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The British Railways Board's external finance limit for 1980–81 stands at £790 million. This reflects the £40 million increase I announced on 18 September to take account of the board's worsening business position. The limit for 1981–82 is £920 million. Both limits present the board with challenging but realistic targets. I have today announced the ceiling on the grant for passenger services for 1981.
Does the right hon. Gentleman realise that the French Government have invested more in the Paris Metro than we have invested in the whole of British Rail? The lack of investment is having adverse effects. For example, the Sheffield to London line is so badly affected that in the railways it is known as the longest railway siding in Britain. Will the right hon. Gentleman do something to remedy the position, because all the towns on that line are desperate for investment?
The position in France, and particularly in Paris, is that the money and revenue for the railways come from a special tax on businesses. That is an option that the hon. Gentleman might support, but it is not an option that many businesses in London would support. I understand the European comparisons, but we have to deal with the situation in Britain today, not with generalised comparisons throughout Western Europe.
Does my right hon. Friend join me in condemning the bully-boy tactics employed by the Opposition and trade unions in trying to force the Government away from the position that he so clearly outlined? Will he, having privatised the British Rail subsidiaries, consider that one solution to the problem may well be further privatisation of certain aspects of British Rail's business?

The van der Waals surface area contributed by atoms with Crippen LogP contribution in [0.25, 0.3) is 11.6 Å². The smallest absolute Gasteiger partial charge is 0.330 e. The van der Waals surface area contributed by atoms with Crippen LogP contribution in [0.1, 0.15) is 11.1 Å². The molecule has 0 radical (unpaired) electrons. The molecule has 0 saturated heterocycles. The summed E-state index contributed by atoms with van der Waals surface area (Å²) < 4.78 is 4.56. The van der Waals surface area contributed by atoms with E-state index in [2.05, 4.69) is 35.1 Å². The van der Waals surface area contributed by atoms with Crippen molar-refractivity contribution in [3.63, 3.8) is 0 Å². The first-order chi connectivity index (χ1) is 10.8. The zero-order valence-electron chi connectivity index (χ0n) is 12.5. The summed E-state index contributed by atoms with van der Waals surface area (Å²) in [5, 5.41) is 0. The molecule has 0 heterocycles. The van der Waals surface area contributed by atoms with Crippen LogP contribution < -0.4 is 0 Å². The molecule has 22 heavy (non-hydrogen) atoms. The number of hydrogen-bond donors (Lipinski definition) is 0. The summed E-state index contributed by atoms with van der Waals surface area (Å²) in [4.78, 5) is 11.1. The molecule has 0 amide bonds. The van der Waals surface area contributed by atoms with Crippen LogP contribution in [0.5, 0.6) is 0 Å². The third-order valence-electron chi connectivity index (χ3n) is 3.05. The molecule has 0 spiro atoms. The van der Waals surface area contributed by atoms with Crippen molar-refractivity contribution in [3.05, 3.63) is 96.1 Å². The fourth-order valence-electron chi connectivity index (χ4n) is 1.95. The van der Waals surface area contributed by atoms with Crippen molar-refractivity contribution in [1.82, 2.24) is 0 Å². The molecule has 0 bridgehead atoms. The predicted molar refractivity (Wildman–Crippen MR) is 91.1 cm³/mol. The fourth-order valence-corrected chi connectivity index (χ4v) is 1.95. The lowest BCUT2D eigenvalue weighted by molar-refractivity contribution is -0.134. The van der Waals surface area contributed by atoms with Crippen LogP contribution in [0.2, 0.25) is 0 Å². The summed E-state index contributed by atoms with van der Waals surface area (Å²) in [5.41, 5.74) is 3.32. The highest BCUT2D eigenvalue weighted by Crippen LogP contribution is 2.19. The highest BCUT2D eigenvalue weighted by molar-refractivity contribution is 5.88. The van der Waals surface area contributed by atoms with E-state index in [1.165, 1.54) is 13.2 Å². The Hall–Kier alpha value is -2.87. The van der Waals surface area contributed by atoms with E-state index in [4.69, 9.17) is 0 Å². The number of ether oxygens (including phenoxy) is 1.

Whatever differences there may be between the Government and the Opposition—and clearly there are a number of important ones—I think that the advice from both sides of the House must basically be that it is best to cool the present situation and that industrial action can only harm the railway industry and passengers. I hope that that message goes out from both sides of the House.
Does the Minister accept that to talk of the EFL limit in the terms that he has done is ridiculous? Does he realise that it is not accepted as reasonable by either British Rail or the rail unions? Does he further realise that it would not be accepted by any rail user who had a grain of sense? As the Minister does not have a grain of sense, we do not expect a sensible answer from him.
That was a pretty pathetic supplementary. I shall try to fill in the hon. Gentleman. The external finance limit of British Rail is £920 million. Taxpayers, and the ratepayers to a lesser extent, are paying £2 million a day in support for rail services. That is a fair deal. As far as I know, that external finance limit is not rejected by the railways board but is accepted by it.